Felix Angel

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Félix Ángel (Medellín) is a Colombian-born artist and writer based in Washington DC since 1977.

He has been producing work for nearly 40 years. He has also served as Commissioner on the Arts and Humanities for Washington, D.C. for five years, and is a contributing editor of the Handbook of Latin American Studies in the Library of Congress, since the year 2000. Felix Angel has received several national and international awards for his work,[1] and his art is in several museums in Latin America, the United States, and England; not to mention many private collections as well. He is the director of the Cultural Center of the Inter-American Development Bank, in Washington.[2][3][4]

Early years[edit]

Felix was born the fourth child in a family of ten. His father, Arturo Angel Vallejo, was manager of the Pan American Life Insurance Company in Medellin, Colombia. His mother, Soledad Gomez Sepúlveda, and her family came from a region in Colombia called the Old Caldas. Both of his parents had lost their father at a relatively early age which was one of the reasons why they both were hardworking people; which Felix appreciated. The Angel-Gómez family lived in a big house in the city's downtown, which was a very nice neighborhood, and usually spent vacation with the entire family at a beautiful country house their owned outside of Medellin.


When Felix was six, his parents enrolled him at a military school called Colegio San Jose. There, he graduated high school at the age of 17, in 1966. He was accepted at the School of Architecture of the National University. Out of more than 2,000 applicants, only 72 were accepted. Eventually, Felix graduated as an Architect in 1974.

Drawn to Art[edit]

"I had a natural proclivity to like the arts, although I did not know why. I guess it was my creative nature, and it was one thing I missed everywhere growing up because Medellin in those days was a very business-like, kind of pragmatic society."

At the age of 11, Felix Angel developed the custom of going to the local public library where he discovered on his own the wonderful world of art: reading art history books, manuals about how to draw, etc. His first solo exhibition took place at Colegio San José, when he was only 14 years of age, exhibiting again at age 16 in the Music Room of the same school. The local newspaper El Colombiano even chronicled his second exhibition in a column known then as Notas Culturales (Cultural Notes).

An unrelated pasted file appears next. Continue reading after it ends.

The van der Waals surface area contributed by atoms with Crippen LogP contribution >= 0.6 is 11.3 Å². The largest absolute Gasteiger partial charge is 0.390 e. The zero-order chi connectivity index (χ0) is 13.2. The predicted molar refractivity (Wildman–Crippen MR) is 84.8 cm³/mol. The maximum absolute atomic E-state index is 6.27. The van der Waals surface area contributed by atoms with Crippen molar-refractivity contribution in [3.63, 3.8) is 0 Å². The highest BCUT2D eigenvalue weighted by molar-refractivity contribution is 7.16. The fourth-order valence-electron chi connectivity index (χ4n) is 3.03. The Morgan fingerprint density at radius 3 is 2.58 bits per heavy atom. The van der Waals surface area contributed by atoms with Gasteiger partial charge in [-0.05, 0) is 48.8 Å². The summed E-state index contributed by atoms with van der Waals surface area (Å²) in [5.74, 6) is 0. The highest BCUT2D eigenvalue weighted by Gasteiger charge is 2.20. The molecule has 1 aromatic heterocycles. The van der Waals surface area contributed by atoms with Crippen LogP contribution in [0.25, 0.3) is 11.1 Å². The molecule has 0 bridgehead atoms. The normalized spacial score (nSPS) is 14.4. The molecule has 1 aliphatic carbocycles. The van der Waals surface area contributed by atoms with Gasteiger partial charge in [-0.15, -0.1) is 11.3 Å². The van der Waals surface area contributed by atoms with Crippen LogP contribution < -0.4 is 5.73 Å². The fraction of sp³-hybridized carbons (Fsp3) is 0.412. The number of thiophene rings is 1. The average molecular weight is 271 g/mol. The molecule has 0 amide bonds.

When Felix was 16, his father allowed him to take art courses at the Institute of Fine Arts of Medellin, which he paid for (during this time, Felix was still in High School). He received his first art award at age 21, at a local competition in Medellin held in 1971 at the Museo de Zea (known today as Museo de Antioquia) while he was studying architecture. His first professional solo exhibition took place at Medellin's GranColombiano Bank in February 1972 and that year he won Special Award in Drawing at the Museo de Zea Salon de Artistas Jovenes (Salon of Young Artists) and won again in 1973 First Prize in Painting.

The year that he graduated as an architect (1974), Felix was nominated by Alejandro Obregón to receive the Colombian National Award at the National Salon. He had come a long way.

In the beginning, and for a long time, I think I could be considered as a "figurative", expressionistic artist, and now I can say I have multiple ways to convey visually my ideas and creative motivation. However, some concerns have always intrigued me, and those are related to man's behavior, socio-culturally speaking...I think people can see that as a constant in my work throughout the many—and sometimes different stages...

First Trip to the U.S.[edit]

Felix Angel came to the United States for the first time in 1974, which was three weeks after graduating as an architect. He was invited by the Organization of American States Visual Arts Program Director, the well-known art critic José Gómez-Sicre, to exhibit his art in Washington, D.C. He returned to the U.S. several times after that, and ultimately decided to settle in Washington DC in 1977, where he has lived since.

He has published three books about art, one novel, many articles, and almost one hundred catalogues of exhibitions, he has curated or organized.


Books by Félix Ángel:

  • "Te Quiero Mucho Poquito Nada" (I Love You, I Love You Not), novel, Spanish, Félix Ángel, Medellin, 1974.
  • "Nosotros: Un trabajo sobre los artistas antioqueños", Félix Ángel/Museo El Castillo, Spanish, Medellín, 1976.
  • "Nosotros, Vosotros, Ellos: Memoria del arte en Medellín en los años 70" (We, They, Them: A Memoir About the Arts in Medellín During the 1970s), Spanish, Félix Ángel/Tragaluz Editores, Medellín, 2008.
  • "The Latin American Spirit: Art and Artists in the United States" (Co-written), English, also available in Spanish, Bronx Museum of the Arts/Harry Abrams, New York, U.S.A., 1989.


  1. ^ Work
  2. ^ "IDBAmerica/Profile: Félix Angel". Archived from the original on 2011-06-13. Retrieved 2010-02-15.
  3. ^ ""Personal Interview", February, 2001, Washington Diplomat". Archived from the original on 2008-11-21. Retrieved 2009-04-15.
  4. ^ ""Mexico's State Of The Art", Tracy Staton, American Way". Archived from the original on 2010-02-06. Retrieved 2010-02-15.

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